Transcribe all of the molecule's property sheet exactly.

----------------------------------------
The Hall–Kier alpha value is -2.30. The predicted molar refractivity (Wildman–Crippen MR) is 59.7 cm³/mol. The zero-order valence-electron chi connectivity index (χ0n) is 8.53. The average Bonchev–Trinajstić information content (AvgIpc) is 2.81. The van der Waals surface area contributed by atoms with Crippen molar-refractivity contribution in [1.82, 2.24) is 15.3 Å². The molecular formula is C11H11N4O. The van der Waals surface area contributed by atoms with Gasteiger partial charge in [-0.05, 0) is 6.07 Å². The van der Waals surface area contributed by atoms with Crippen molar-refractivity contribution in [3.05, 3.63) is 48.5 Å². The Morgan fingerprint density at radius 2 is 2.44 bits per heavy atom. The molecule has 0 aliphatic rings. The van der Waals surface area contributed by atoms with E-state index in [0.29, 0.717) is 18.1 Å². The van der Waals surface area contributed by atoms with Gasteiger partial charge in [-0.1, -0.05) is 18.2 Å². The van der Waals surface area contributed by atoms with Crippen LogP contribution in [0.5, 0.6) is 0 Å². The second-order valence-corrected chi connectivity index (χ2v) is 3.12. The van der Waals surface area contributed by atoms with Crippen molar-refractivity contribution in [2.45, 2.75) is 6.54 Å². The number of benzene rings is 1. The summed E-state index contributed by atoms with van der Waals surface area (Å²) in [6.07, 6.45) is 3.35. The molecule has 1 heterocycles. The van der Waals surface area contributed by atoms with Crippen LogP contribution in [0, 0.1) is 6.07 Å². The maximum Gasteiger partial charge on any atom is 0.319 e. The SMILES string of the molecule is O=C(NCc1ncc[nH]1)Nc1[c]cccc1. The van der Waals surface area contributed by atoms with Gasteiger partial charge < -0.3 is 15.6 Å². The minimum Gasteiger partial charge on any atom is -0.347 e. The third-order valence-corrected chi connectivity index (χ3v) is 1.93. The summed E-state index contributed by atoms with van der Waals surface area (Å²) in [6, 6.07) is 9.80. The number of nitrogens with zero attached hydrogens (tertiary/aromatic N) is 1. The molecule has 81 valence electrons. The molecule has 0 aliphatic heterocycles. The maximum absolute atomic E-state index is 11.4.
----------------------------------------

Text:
The Hall–Kier alpha value is -2.30. The predicted molar refractivity (Wildman–Crippen MR) is 59.7 cm³/mol. The zero-order valence-electron chi connectivity index (χ0n) is 8.53. The average Bonchev–Trinajstić information content (AvgIpc) is 2.81. The van der Waals surface area contributed by atoms with Crippen molar-refractivity contribution in [1.82, 2.24) is 15.3 Å². The molecular formula is C11H11N4O. The van der Waals surface area contributed by atoms with Gasteiger partial charge in [-0.05, 0) is 6.07 Å². The van der Waals surface area contributed by atoms with Crippen molar-refractivity contribution in [3.05, 3.63) is 48.5 Å². The Morgan fingerprint density at radius 2 is 2.44 bits per heavy atom. The molecule has 0 aliphatic rings. The van der Waals surface area contributed by atoms with E-state index in [0.29, 0.717) is 18.1 Å². The van der Waals surface area contributed by atoms with Gasteiger partial charge in [-0.1, -0.05) is 18.2 Å². The van der Waals surface area contributed by atoms with Crippen LogP contribution in [0.5, 0.6) is 0 Å². The second-order valence-corrected chi connectivity index (χ2v) is 3.12. The van der Waals surface area contributed by atoms with Crippen molar-refractivity contribution in [2.45, 2.75) is 6.54 Å². The number of benzene rings is 1. The summed E-state index contributed by atoms with van der Waals surface area (Å²) in [6.07, 6.45) is 3.35. The molecule has 1 heterocycles. The van der Waals surface area contributed by atoms with Crippen LogP contribution in [0, 0.1) is 6.07 Å². The maximum Gasteiger partial charge on any atom is 0.319 e. The SMILES string of the molecule is O=C(NCc1ncc[nH]1)Nc1[c]cccc1. The van der Waals surface area contributed by atoms with Gasteiger partial charge < -0.3 is 15.6 Å². The minimum Gasteiger partial charge on any atom is -0.347 e. The third-order valence-corrected chi connectivity index (χ3v) is 1.93. The summed E-state index contributed by atoms with van der Waals surface area (Å²) in [6, 6.07) is 9.80. The number of nitrogens with zero attached hydrogens (tertiary/aromatic N) is 1. The molecule has 81 valence electrons. The molecule has 0 aliphatic heterocycles. The maximum absolute atomic E-state index is 11.4.